He emphasised on the points made by him to state that there are so many examples where agencies have not only got it but taken action, acquired capabilities, taken action at a structural level, found ways of building new skills and expressions.
Bhasin countered, “Shireesh touched upon the aspects of speed, integration, all of which is exactly where we were thirty years ago. We must be a very funny industry as until a few years ago some of us strongly protested, we used to run seminars that said ‘advertising works’ which is like a doctor saying ‘surgery works’. We just haven’t haven’t reinvented ourselves and the earlier we recognise it the faster we’ll be able to do something about it.”
He also chided the agencies for not having long term vision. “All of us can see the digital writing is on the wall. What did we do with that knowledge? We started making nice powerpoint presentations to our clients saying digital is important. What did the rest of the areas peripheral to our industry do? A 20 year old kid went out, figured out what Facebook was, set up a social media company. Somebody else figured out how to set up a search engine marketing company. But what did agencies do? First they denied it. Then they put it on powerpoints and then when the new guys had really built it up, they bought their companies over which only says that ‘Join us and even you can stop reinventing yourself and we can all be the same’.”
“We’re smart people, we’re forseeing the trends, we’re living in denial but we just don’t have the courage to invent.”
Balsara reeled the debate into the core argument based around communication by saying, “The most powerful argument I heard in your point was about distribution. We’re in the communication business not in the distribution business. It seems to have become fashionable in many client circles to pass on the blame to agencies. And even agencies, without thinking are so ever ready to accept the blame. No other business in India has changed as much as advertising or the associate agencies have. Coming to media agencies, there are now highly specialized people in so many diverse aspects of communication. From a full service agency from as recently as 1995, Madison today offers ten separate specialize units of communication services. Advertising itself has moved from being mere information to engagement, conversation, storytelling.”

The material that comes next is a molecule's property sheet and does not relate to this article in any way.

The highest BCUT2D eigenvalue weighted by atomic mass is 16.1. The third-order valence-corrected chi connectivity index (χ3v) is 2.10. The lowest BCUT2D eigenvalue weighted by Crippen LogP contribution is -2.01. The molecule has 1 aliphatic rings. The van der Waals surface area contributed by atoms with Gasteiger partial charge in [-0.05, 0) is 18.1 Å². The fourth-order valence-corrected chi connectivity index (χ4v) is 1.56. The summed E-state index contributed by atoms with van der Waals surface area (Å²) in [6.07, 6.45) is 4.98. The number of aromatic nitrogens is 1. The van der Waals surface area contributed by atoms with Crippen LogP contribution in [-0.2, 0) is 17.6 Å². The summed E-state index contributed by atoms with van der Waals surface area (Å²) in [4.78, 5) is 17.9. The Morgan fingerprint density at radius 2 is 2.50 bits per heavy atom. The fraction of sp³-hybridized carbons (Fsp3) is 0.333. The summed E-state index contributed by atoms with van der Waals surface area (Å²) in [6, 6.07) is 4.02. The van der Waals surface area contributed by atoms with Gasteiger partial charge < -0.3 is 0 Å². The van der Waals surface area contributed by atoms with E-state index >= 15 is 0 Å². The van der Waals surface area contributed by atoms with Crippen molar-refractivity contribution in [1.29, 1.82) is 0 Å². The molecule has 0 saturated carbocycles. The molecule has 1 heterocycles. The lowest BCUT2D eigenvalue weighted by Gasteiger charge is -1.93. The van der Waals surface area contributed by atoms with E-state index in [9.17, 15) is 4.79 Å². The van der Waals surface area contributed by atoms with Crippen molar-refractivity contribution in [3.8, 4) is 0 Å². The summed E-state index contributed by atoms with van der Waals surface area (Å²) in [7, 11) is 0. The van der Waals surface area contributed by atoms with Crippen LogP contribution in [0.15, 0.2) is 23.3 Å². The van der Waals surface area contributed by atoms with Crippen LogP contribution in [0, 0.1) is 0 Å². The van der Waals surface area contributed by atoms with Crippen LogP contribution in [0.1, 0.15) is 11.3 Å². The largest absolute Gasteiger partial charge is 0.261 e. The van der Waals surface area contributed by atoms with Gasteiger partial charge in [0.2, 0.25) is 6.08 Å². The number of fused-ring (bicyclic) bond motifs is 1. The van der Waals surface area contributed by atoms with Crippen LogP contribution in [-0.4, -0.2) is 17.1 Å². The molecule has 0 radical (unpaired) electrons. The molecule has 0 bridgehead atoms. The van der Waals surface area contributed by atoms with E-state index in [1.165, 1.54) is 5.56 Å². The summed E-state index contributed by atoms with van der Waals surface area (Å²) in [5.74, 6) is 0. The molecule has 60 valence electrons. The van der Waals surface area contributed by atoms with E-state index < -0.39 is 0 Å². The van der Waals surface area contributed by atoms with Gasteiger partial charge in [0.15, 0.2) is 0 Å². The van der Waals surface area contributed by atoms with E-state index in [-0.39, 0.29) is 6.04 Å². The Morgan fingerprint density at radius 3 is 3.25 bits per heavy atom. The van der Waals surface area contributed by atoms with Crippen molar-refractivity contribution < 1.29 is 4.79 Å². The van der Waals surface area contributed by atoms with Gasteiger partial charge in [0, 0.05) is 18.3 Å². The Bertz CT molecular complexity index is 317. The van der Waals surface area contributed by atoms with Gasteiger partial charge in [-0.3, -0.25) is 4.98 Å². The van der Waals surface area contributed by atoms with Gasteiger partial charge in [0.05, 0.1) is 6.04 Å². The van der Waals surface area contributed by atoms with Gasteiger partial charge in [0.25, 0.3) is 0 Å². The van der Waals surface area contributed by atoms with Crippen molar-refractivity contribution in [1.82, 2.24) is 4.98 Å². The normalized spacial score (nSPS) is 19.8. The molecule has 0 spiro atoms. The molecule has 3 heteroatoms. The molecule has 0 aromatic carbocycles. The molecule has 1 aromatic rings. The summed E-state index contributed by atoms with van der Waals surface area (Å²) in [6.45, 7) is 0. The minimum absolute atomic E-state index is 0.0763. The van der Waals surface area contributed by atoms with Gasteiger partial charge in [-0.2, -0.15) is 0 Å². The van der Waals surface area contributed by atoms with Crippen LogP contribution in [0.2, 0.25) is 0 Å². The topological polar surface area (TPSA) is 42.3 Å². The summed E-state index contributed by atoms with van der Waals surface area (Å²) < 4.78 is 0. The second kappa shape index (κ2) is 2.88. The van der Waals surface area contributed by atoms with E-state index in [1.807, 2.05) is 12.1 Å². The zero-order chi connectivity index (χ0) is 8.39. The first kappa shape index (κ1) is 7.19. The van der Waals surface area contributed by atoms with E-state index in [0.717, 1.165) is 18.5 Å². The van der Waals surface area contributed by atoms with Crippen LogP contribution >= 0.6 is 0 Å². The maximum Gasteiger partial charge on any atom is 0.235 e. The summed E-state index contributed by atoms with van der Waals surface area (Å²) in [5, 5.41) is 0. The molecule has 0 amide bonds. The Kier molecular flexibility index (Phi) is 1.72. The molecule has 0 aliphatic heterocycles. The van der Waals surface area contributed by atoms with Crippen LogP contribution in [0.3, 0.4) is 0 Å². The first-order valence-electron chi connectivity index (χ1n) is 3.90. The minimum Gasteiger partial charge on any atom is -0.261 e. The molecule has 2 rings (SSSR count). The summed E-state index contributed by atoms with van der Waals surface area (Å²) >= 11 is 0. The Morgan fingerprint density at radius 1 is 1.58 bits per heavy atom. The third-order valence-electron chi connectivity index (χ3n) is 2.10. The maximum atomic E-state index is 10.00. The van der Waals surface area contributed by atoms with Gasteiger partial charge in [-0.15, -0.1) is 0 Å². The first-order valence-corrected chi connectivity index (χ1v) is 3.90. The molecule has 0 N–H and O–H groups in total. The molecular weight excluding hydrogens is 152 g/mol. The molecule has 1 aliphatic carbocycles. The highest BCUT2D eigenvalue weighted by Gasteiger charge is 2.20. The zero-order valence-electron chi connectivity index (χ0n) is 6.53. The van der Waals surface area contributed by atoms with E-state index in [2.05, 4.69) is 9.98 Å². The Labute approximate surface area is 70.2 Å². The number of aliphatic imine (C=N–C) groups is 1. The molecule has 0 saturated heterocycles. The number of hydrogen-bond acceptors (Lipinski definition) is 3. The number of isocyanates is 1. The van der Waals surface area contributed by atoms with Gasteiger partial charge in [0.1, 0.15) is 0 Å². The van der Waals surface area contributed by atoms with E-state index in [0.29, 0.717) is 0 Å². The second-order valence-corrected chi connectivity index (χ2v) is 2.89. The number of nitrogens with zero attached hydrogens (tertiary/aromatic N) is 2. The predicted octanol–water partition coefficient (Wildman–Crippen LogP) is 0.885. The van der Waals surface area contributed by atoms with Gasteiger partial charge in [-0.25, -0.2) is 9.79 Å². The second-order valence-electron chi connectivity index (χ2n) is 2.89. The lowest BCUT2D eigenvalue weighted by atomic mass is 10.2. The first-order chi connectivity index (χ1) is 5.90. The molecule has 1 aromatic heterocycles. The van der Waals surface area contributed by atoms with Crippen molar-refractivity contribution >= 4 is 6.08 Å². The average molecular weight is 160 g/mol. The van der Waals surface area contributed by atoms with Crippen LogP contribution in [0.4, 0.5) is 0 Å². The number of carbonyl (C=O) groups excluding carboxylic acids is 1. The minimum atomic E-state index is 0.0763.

Bhasin reiterated the issue about the issues with staying in denial, “It is not about change it is about reinventing yourself all the time to stay relevant. The problem with us an industry is that we start believing in the same garbage that we dish out. We’ve just stopped reinventing ourselves somewhere down the line. Accept reality. If you don’t accept reality, you of course will not reinvent yourself.”
Balsara, “In this debate, we’re getting a bit caught up with what is the client’s responsibility and area of operations and what is ours. While it is wonderful to say that we all operate in one continuum and there is no diving line, clearly, that is just a lot of hogwash. How many clients are resourcing their agency so that we can go to IIM or give a new business suggestion?”
A questioned was raised to Balsara about who is responsible for an agency making profit. “The agency’s profitability is obviously the client’s responsibility.”
At the end of the debate, the audience, which had taken a stand at the beginning ‘For’ or ‘Against’ the motion, revised their positions based on the arguments made by both teams. Based on the audience’s response, Rangaswami declared the team speaking ‘Against’ the motion as the winner.